Wishing for better pay isn’t enough
In the current round of inflation, one flaw with the concept of a wage price spiral is that before the current wave of inflation began, wages had hardly budged.
“If, in fact, higher labour costs are the reason companies are lifting their prices, then we’d have to have some evidence that labour costs were rising as the spark for that process,” said Jim Stanford, a well known Vancouver-based labour economist and director of the Centre for Future Work.
And whatever is driving inflation, Columbia University economist Adam Tooze agrees: it is not wages.
“And if wages didn’t cause the problem, and that’s really clear in this episode,” said Stanford, “there’s absolutely no guarantee that depressing wages will solve the problem.”
He points to the statistic that inflation went from two to eight per cent while wage growth did not change — and he notes that wages are still growing more slowly than they were before the pandemic hit.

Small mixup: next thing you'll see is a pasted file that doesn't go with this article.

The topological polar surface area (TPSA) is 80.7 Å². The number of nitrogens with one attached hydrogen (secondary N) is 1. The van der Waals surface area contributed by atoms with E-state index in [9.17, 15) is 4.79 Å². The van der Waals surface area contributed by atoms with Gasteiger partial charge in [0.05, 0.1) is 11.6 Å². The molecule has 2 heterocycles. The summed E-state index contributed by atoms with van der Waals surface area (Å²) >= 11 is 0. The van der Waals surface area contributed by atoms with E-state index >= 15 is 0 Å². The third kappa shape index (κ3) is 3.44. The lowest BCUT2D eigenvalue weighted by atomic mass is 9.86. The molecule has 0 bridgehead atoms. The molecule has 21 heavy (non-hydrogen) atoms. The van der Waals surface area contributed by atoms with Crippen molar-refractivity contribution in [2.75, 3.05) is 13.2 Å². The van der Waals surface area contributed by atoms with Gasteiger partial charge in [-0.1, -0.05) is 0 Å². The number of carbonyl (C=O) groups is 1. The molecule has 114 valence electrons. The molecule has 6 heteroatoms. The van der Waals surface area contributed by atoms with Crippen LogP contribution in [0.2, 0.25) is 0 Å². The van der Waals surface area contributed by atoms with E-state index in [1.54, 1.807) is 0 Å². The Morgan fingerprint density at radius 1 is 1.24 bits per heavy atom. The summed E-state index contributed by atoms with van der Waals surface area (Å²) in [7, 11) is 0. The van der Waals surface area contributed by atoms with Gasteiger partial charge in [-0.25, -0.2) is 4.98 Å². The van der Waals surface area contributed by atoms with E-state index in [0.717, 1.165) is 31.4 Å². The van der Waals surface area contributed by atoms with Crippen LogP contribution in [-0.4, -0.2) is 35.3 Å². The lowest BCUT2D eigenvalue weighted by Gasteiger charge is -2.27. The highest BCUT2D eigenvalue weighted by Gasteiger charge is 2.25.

“So the old 1970s fable, or parable, that workers were too pushy, wages grew too high, and that’s why we got locked into that cycle, absolutely does not apply today,” said Stanford.
According to pretty well everyone, the trigger for current inflation was not wages. Instead it was some combination of swelling consumer demand for manufactured goods just as supply lines tanked, followed by commodity shortages after Russia invaded Ukraine.
But as others have pointed out, while shortages may have been the spark, rising commodity prices did not lead to a cut in profits which economists might have expected during a supply shock. Instead, after-tax profit margins widened during the period to record levels.
“It’s not a case of wage price spiral,” said Stanford. “It looks more like profit price inflation to me where companies very opportunistically have taken advantage of a disruptive moment to soak consumers for more than they need to.”
It remains to be seen whether central bank rate hikes will have a lasting effect on profits. But as employee earnings continue to fall behind inflation, whatever the cause, the question remains whether workers will eventually find a way to regain their spending power, or if instead they will continue to pay the price as real wages shrink.